Wider sidewalks, more benches and open ocean vistas are among the proposed changes for the public beach in Delray Beach. Renderings by Currie Sowards and Aguila Architects
By Jane Smith
After waiting nearly seven years, the Beach Property Owners Association will soon see what $3 million of improvements look like for the public beach.
Plans call for color-coded sidewalks closer to Ocean Boulevard, a meandering path of pavers on the dune side, new stick showers with stools nearby, a stockade-style fence separating the dunes from the paver paths, strategically placed benches, perhaps an archway at Atlantic Avenue, stylish bike racks, multimodal parking meters that serve 10 spaces and other improvements.
Architect Bob Currie, who depicted the improvements in renderings, will get a cost for each item so that Delray Beach can do a request for proposals for a design-to-build project later this year.
“Tonight is the first day of the future of the Beach Master Plan,” said Bob Victorin, association president, to a Delray Beach Marriott ballroom filled with 100 attendees. The Marriott donated the room, the refreshments and the valet parking for the Sept. 17 meeting.
“They are a good neighbor,” Victorin said.
Delray Beach City Manager Don Cooper, new to the city, recognized early that the beach was a crown jewel, Victorin said.
Cooper worked with the city’s Chief Financial Officer Jack Warner to secure $3 million for the first phase of the master plan. They would like to see construction start in April or May.
Victorin also thanked former association president Andy Katz and architect Currie.
Katz presented a short history of his work that looked at the beach and what the city had in 2008. “Benches were helter-skelter, parts were overgrown,” he said.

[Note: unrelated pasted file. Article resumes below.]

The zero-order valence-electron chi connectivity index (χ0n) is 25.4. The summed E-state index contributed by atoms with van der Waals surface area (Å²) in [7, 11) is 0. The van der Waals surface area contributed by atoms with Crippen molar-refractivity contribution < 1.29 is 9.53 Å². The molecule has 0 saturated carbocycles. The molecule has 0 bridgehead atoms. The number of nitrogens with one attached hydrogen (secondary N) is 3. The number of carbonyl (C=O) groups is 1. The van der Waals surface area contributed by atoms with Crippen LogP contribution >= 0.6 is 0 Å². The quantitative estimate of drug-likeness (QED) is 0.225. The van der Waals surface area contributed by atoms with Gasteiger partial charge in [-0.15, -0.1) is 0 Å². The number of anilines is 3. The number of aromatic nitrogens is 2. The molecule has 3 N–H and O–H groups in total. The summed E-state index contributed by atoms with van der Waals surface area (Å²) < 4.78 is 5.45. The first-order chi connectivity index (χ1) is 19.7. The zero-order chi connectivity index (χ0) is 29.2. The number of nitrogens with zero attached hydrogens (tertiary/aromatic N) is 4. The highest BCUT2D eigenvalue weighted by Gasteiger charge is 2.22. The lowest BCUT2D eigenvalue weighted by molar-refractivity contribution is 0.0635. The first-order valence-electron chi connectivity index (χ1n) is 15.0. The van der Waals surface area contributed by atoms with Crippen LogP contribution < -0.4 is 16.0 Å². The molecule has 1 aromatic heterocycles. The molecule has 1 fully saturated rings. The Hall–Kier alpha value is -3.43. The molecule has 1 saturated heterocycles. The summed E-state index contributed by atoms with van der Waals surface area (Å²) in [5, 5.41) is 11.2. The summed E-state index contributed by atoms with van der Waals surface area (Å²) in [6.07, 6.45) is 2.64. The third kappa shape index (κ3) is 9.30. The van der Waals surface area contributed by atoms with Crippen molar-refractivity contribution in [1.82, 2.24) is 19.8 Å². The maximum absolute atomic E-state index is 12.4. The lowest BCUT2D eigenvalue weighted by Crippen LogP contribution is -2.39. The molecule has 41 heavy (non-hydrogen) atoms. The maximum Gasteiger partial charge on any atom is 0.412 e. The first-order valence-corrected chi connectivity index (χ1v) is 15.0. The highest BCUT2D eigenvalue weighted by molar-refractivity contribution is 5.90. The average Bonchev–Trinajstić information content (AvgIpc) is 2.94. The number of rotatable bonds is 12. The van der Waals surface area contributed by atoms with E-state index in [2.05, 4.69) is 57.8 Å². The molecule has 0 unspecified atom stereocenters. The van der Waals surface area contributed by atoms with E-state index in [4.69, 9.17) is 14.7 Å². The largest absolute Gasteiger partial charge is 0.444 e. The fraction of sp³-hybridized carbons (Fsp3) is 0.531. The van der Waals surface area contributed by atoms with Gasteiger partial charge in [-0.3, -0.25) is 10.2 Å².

In November 2009, noted Cambridge, Mass., architect Perry Neubauer led a charrette of Delray Beach residents who discussed the 1.25-mile public beachfront. Their ideas included opening up the ocean vistas, creating wider sidewalks, removing parking meters and replacing the deteriorating pavilion and gazebos.
“The public did not want large structures,” Katz said. “They didn’t see a need for a concession business.”
The ideas were assembled into a plan that was presented to the City Commission in 2010.
Commissioners supported the plan, but they did not have the money to do it. The association next went to the city’s Community Redevelopment Agency, but that board didn’t want to move its boundary east and cure “blight” at the beach.
Meanwhile, beach nourishment, dune management and sea turtle protection projects continued.
Then last year, the association collected private donations to redo the pavilion.
An arched feature with a retractable screen has been proposed at the end of Atlantic Avenue.
At the Sept. 17 meeting, Currie showed his gateway feature that would sit at the eastern end of Atlantic Avenue. During the day year-round, the screen would remain rolled up so that people approaching Ocean Boulevard from the west could see the ocean. At night, during sea turtle season, the screen would be rolled down to block the headlights and keep the light from disorienting the sea turtles.
But the Florida Fish and Wildlife Conservation Commission prefers a permanent solution to lighting fixtures, dune management consultant Rob Barron told the Marriott group. “They don’t want something mechanical that could fail,” he said.
“If you remove exotics and prune existing vegetation, you can do dune management and get a vista of the ocean as a result,” said Barron, who was the city’s chief lifeguard from 1980 to ’87. Delray Beach recently hired him to update its 1999 coastal management guidelines.